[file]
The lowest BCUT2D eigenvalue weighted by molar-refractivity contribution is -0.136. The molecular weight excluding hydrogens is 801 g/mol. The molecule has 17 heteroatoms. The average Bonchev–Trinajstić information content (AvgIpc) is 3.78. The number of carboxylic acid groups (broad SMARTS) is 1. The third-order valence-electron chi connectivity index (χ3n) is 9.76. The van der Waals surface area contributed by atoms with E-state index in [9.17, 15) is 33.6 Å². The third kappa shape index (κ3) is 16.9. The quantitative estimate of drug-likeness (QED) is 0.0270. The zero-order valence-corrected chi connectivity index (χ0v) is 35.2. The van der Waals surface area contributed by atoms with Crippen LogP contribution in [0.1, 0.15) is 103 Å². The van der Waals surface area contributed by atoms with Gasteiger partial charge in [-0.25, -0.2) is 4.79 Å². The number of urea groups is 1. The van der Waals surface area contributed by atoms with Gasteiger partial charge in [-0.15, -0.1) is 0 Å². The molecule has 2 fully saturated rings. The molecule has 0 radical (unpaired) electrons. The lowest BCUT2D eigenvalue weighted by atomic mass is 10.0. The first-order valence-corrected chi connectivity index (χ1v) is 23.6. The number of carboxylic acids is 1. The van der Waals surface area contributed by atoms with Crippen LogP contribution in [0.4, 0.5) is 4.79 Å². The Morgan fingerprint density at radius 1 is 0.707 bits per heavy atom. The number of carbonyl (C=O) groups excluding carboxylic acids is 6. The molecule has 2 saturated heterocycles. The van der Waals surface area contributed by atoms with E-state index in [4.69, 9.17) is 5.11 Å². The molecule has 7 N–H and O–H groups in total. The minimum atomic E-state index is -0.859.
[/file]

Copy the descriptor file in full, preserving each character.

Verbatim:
The lowest BCUT2D eigenvalue weighted by molar-refractivity contribution is -0.136. The molecular weight excluding hydrogens is 801 g/mol. The molecule has 17 heteroatoms. The average Bonchev–Trinajstić information content (AvgIpc) is 3.78. The number of carboxylic acid groups (broad SMARTS) is 1. The third-order valence-electron chi connectivity index (χ3n) is 9.76. The van der Waals surface area contributed by atoms with E-state index in [9.17, 15) is 33.6 Å². The third kappa shape index (κ3) is 16.9. The quantitative estimate of drug-likeness (QED) is 0.0270. The zero-order valence-corrected chi connectivity index (χ0v) is 35.2. The van der Waals surface area contributed by atoms with Crippen LogP contribution in [0.1, 0.15) is 103 Å². The van der Waals surface area contributed by atoms with Gasteiger partial charge in [-0.25, -0.2) is 4.79 Å². The number of urea groups is 1. The van der Waals surface area contributed by atoms with Gasteiger partial charge in [-0.15, -0.1) is 0 Å². The molecule has 2 fully saturated rings. The molecule has 0 radical (unpaired) electrons. The lowest BCUT2D eigenvalue weighted by atomic mass is 10.0. The first-order valence-corrected chi connectivity index (χ1v) is 23.6. The number of carboxylic acids is 1. The van der Waals surface area contributed by atoms with Crippen LogP contribution in [0.4, 0.5) is 4.79 Å². The Morgan fingerprint density at radius 1 is 0.707 bits per heavy atom. The number of carbonyl (C=O) groups excluding carboxylic acids is 6. The molecule has 2 saturated heterocycles. The van der Waals surface area contributed by atoms with E-state index in [4.69, 9.17) is 5.11 Å². The molecule has 7 N–H and O–H groups in total. The minimum atomic E-state index is -0.859.